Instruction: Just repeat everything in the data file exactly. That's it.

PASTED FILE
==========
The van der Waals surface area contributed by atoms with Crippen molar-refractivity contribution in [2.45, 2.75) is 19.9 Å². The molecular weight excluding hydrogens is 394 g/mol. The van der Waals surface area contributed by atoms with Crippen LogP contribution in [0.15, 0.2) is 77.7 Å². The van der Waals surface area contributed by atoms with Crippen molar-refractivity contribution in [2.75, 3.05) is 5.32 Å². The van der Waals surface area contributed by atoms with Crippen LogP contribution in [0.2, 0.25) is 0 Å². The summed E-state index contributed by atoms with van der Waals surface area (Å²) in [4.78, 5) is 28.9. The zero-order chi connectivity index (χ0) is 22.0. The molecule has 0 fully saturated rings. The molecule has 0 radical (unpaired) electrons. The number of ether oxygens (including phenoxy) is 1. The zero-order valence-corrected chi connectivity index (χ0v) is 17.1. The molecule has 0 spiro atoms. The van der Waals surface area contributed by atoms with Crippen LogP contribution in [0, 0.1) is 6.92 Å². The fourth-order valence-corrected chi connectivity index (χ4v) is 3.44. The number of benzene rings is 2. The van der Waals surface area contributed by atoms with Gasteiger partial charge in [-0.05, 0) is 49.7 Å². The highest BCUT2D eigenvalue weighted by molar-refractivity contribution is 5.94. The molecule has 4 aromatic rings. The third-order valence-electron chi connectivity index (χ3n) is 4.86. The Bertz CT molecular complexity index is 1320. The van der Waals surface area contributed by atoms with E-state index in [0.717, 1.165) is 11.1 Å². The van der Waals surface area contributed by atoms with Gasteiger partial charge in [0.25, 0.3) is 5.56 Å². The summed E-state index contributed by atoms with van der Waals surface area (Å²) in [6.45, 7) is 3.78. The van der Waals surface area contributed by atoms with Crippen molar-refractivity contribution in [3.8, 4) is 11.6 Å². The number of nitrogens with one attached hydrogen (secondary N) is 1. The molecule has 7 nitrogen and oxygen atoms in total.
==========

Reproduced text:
The van der Waals surface area contributed by atoms with Crippen molar-refractivity contribution in [2.45, 2.75) is 19.9 Å². The molecular weight excluding hydrogens is 394 g/mol. The van der Waals surface area contributed by atoms with Crippen LogP contribution in [0.15, 0.2) is 77.7 Å². The van der Waals surface area contributed by atoms with Crippen molar-refractivity contribution in [2.75, 3.05) is 5.32 Å². The van der Waals surface area contributed by atoms with Crippen LogP contribution in [0.2, 0.25) is 0 Å². The summed E-state index contributed by atoms with van der Waals surface area (Å²) in [4.78, 5) is 28.9. The zero-order chi connectivity index (χ0) is 22.0. The molecule has 0 fully saturated rings. The molecule has 0 radical (unpaired) electrons. The number of ether oxygens (including phenoxy) is 1. The zero-order valence-corrected chi connectivity index (χ0v) is 17.1. The molecule has 0 spiro atoms. The van der Waals surface area contributed by atoms with Crippen LogP contribution in [0, 0.1) is 6.92 Å². The fourth-order valence-corrected chi connectivity index (χ4v) is 3.44. The number of benzene rings is 2. The van der Waals surface area contributed by atoms with Gasteiger partial charge in [-0.05, 0) is 49.7 Å². The highest BCUT2D eigenvalue weighted by molar-refractivity contribution is 5.94. The molecule has 4 aromatic rings. The third-order valence-electron chi connectivity index (χ3n) is 4.86. The Bertz CT molecular complexity index is 1320. The van der Waals surface area contributed by atoms with E-state index in [0.717, 1.165) is 11.1 Å². The van der Waals surface area contributed by atoms with Gasteiger partial charge in [0.25, 0.3) is 5.56 Å². The summed E-state index contributed by atoms with van der Waals surface area (Å²) in [6.45, 7) is 3.78. The van der Waals surface area contributed by atoms with Crippen molar-refractivity contribution in [3.8, 4) is 11.6 Å². The number of nitrogens with one attached hydrogen (secondary N) is 1. The molecule has 7 nitrogen and oxygen atoms in total.